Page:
Meanwhile former Fianna Fáil Minister Ned O’Keefe also submitted forged invoices yet the Clerk of the Dáil is insisting that the expenses were legitimate yet the Gardaí believe he has questions to answer.

Arrests coincide with payment of Anglo Irish payments to bondholders

On the three occasions that the Irish Government made controversial payments of  billions of Irish taxpayers money to international unsecured unguaranteed bondholders for Anglo Irish Bank debt (€29 billion in total bailout and now owned by the State) , this is also what happened either on the eve or the same day:

  • 1st November 2011:  former Anglo finance director, Willie McAteer was re-arrested. That was on the eve of the controversial payment of USD 1bn (€730m) to unsecured, unguaranteed bondholders.
  • 9th December 2011:  former Anglo chairman, Sean Fitzpatrick was re-arrested.
  • 25th January 2012:    Ivor Callely taken in for questioning over bogus mobile phone expense claims.

How can we create a new vision and value system for this country?

The values many might aspire to promote – values of cooperation, team-playing, treading lightly on the earth, a ‘fair deal’, outlining vision and leadership are constrained by the systems we have put in place and by the systems powerful vested interests resist at all costs.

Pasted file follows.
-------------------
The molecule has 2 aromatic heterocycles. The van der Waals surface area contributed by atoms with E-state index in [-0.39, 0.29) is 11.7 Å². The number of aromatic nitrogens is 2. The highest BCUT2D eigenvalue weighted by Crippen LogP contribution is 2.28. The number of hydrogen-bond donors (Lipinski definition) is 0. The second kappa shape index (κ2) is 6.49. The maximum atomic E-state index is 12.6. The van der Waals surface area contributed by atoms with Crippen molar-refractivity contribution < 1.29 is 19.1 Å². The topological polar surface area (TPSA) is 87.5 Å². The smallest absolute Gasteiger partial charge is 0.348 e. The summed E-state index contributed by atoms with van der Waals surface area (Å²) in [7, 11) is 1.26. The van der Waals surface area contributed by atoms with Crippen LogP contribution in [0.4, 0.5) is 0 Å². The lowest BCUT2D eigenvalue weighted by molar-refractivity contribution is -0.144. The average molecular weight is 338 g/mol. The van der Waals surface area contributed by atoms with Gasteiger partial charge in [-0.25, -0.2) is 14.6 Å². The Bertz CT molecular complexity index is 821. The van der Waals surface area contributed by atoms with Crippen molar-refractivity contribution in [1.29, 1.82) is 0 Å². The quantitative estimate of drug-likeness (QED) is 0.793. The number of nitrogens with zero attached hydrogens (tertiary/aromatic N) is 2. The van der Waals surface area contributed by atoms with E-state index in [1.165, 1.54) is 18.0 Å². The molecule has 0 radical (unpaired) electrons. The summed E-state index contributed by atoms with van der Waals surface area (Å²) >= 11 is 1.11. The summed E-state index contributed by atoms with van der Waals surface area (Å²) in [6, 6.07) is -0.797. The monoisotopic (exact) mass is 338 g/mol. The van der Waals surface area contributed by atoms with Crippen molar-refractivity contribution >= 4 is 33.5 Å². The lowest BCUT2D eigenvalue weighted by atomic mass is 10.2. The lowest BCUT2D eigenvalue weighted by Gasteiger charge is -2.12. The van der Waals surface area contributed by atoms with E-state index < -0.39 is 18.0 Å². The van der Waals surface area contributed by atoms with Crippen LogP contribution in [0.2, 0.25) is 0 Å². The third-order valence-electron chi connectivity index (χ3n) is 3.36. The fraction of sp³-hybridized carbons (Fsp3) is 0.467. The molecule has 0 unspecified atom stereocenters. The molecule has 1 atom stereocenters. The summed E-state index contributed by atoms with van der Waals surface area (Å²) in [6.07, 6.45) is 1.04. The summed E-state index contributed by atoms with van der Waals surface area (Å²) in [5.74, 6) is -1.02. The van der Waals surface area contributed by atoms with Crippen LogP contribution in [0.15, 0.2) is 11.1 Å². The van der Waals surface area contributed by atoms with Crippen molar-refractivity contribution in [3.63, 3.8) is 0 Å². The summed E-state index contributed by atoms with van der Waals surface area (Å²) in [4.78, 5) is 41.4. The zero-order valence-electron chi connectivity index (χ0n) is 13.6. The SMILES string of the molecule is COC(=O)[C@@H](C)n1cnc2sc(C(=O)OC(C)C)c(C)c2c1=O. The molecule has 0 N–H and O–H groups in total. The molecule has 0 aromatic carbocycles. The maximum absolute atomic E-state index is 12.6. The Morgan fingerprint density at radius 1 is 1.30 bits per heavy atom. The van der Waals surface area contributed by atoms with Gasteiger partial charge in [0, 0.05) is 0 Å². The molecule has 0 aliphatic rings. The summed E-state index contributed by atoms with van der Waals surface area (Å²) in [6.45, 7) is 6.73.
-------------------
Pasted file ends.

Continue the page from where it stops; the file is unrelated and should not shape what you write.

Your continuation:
Our senior politicians by their actions reduce themselves to game play and fighting battles rather than outlining clear vision and leadership while our senior civil service is ivory-towered, protected and totally risk adverse.

We have allowed those in positions of power to venerate the sacredness of institutions and to hide behind them – examples of this are clerical sex abuse and the Government compensation ‘deal’ allowing immunity and anonymity, the Government’s present reaction to the distasteful, unethical and grossly criminal behaviour of the financial institutions and their ‘leaders’ and the most recent Ceann Comhairle debacle, are all symptoms of a deeper malaise. Social partnership anyone?

It may make us uncomfortable to think so but we are a tiny country with a vested interest mentality and with an electoral system that promulgates this culture .  Of course,  we  eventually plotted our own downfall when we engaged in hubris and started to believe our own Celtic Tiger hype.  Many but not all have been guilty.

Identifying a suitable channel for this ‘values’ debate in Ireland is perplexing. There are numerous media outlets hosting programmes which engage in crass debate, point scoring and moan fests where vested interest opinions are proffered yet a complete dearth of channels for any rigorous adn in-depth analysis and explanation.

A new value system will involve a dismantling and restructuring of our institutions but right now our senior politicians and our institutions are engaged in a cosmetic mopping up exercise. We have a vacuum where politicians, public servants and key institutions are shorn of any vestige of moral authority. Nobody appears to have the will, the leadership nor the sheer guts to turn off the tap and re-shape this country with values and vision.

July 2019